Alcohol and coldDate: 28 December 2020 Tags: Miscellaneous
The IMD has urged residents of India’s northernmost states to protect themselves from the biting cold by avoiding alcohol.
Severe cold wave conditions are likely in parts of Haryana, Punjab, Uttar Pradesh, Delhi and Rajasthan from December 29 onwards.
The weather conditions were likely to increase the risk of contracting illnesses like the flu, and could also lead to symptoms like runny/stuffy nose and nosebleeds, which usually set in or are aggravated due to prolonged exposure to the cold.
The weather department also warned of frostbite, a condition where the skin turns pale, hard and numb and is eventually left with black blisters when exposed to extreme cold conditions.
The IMD also recommended reduced consumption of alcohol as it can reduce body temperature and further aggravate cold.
Consumption of alcohol
While alcohol may make feel warmer, it actually reduces body temperature and compromises immunity if you then venture out into the cold.
Alcohol can decrease the core temperature of the body and increase the risk of hypothermia during cold exposure.
Heavy alcohol consumption is often linked to an increased risk of hypothermia and other conditions linked to extreme cold weather.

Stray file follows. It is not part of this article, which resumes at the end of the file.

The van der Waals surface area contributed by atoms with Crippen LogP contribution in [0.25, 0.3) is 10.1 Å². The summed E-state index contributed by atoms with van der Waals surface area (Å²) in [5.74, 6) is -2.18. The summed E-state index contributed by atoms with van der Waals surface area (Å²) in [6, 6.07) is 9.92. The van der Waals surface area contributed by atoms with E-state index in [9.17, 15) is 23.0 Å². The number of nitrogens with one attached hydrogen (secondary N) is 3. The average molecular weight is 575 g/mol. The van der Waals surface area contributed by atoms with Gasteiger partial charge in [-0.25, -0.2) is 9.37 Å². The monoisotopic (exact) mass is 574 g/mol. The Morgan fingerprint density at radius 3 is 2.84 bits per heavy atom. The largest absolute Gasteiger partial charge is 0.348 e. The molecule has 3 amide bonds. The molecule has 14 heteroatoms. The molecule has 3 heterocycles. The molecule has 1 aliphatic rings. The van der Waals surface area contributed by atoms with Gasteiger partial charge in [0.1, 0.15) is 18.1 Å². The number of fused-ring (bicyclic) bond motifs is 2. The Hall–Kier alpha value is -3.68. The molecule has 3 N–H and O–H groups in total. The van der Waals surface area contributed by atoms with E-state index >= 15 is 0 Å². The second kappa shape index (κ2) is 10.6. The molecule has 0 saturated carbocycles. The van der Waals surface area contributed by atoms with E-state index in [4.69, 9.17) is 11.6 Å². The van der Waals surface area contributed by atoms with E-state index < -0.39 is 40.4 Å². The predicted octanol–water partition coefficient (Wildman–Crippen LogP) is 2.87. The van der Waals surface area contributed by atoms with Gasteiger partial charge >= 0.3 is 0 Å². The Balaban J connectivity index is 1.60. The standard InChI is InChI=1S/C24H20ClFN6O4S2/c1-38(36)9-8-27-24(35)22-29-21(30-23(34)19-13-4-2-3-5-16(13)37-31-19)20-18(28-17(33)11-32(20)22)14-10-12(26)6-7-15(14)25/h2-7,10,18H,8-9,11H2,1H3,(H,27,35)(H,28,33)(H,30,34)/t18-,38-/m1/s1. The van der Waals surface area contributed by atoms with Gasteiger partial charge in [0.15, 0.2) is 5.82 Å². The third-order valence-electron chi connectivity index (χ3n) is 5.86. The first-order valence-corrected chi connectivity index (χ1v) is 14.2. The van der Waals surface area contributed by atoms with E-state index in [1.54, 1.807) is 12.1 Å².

Alcohol has psychological and behavioural effects, which can impact a person’s ability to correctly perceive how cold it is.
Hence, cases of people succumbing to hypothermia after drinking heavily and passing out outdoors are very commonly reported in places with extreme cold weather.
A cold wave occurs when the minimum temperature dips to 10 degrees Celsius or less and the departure from normal temperature is 4.5 degrees Celsius or lower. In severe cold wave conditions, departure from normal temperature is 6.5 degrees or lower
Hypothermia is a severe medical condition where the body loses heat before it can generate, resulting in a dangerously low body temperature.
While normal body temperature lies at around 37 degrees Celsius, the body temperature of a person suffering from hypothermia drops to below 35 degrees Celsius. Common signs include shivering, slow rate of breathing, slurred speech, cold skin and fatigue.